GRANITE QUARRY — Germanfest makes a return Saturday, Sept. 17, featuring historical demonstrations and a peek into the period lifestyle of 18th century Rowan County.
Each year the festival is held at the Old Stone House, which was built by Michael Braun, a German immigrant who lived with his family in the same home. This year, Triad Woodcarvers and the Backcountry Peddler bring new demonstrations of life in the late 1700s.
Janet Pyatt is founder of the Backcountry Peddler and has German heritage. She uses an astounding collection of equipment from spinning wheels to tabletop looms for creating period-accurate attire in her shop on Lee Street in Salisbury. Her ancestors traveled down the Great Wagon Road from Pennsylvania.
She attends up to 25 events a year but operates out of her brick and mortar store in Rowan County.
Pyatt describes her store as a gathering place for living history, whether that is connecting with other period-living individuals, taking orders for custom 18th century fashion or stocking the Backcountry Peddler with historical household items. Additionally, she emphasized the importance of religion during the German settlement. “Religion was important to our ancestors,” she said. “They found solace in the church because when they first came to the state, they couldn’t speak English.”
Many Rowan County Lutheran churches were founded by German immigrants such as St. John’s Lutheran Church, which can trace its origins back to 1747.
Pyatt is also active with the Southeastern Civilian Living Historians, who always welcome new members. The nonprofit group focuses on research and education about the 17th to 20th centuries by accurately reenacting life of Rowan County residents of the time.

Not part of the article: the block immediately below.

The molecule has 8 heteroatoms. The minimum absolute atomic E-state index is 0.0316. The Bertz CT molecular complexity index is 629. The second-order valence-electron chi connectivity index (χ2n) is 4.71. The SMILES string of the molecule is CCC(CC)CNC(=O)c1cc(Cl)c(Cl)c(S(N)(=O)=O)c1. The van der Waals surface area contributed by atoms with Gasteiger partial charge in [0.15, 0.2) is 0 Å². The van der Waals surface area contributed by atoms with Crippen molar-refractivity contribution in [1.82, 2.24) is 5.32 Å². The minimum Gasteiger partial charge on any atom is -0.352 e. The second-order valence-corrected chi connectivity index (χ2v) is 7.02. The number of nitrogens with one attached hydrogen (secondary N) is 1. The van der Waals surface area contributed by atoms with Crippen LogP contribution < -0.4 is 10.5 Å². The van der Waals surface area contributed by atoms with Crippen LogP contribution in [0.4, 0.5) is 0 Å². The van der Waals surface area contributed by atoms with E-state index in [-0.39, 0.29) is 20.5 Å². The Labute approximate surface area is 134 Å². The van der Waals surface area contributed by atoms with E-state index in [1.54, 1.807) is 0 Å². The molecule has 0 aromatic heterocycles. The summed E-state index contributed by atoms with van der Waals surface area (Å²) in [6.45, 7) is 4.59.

The focus of Triad Woodcarvers is more on the art that was prevalent during the 18th century. Based in Charlotte, the group of over 100 members crafts anything from spoons to intricate bottle corks and figurines with minimal supplies.
The club makes it a goal to promote the unique sculptural art by educating carvers of all skill levels at their weekly care-ins at Miller Park Community Center in Winston-Salem every Monday from 4 to 9 p.m. This year, they take the skill to the grounds of the Old Stone House.
Randy Lassister, former dentist and current director of Germanfest, has passion for the German roots in the county despite not having a drop of the country’s blood in his heritage.
“The reason I do this is because I love Rowan County,” he said. “And it’s important that the community knows and appreciates the history and their heritage.”
Lassiter also shared that the festival is not only for German descendants. In fact, he emphasized that the event is welcome for all ages and heritages as it celebrates the history of what community residents call home.
New Sarum once again has formulated a beer that will be exclusive to the event, a sarsaparilla-inspired brew recreated through a 1920s recipe and a honey-persimmon brew.
Other activities bring back the annual favorites of the event including German folk dance, games, crafts and food all from the 18th century era. Attendees will also be able to tour the Old Stone House.
F&M Trolley Barn will once again serve as the location for shuttle services from 10 a.m. to 2 p.m. Germanfest takes place Sept. 17 from 10 a.m. to 4 p.m. at 770 Old Stone House Road in Salisbury. Admission is $5 for adults and $3 for students.
The Salisbury Post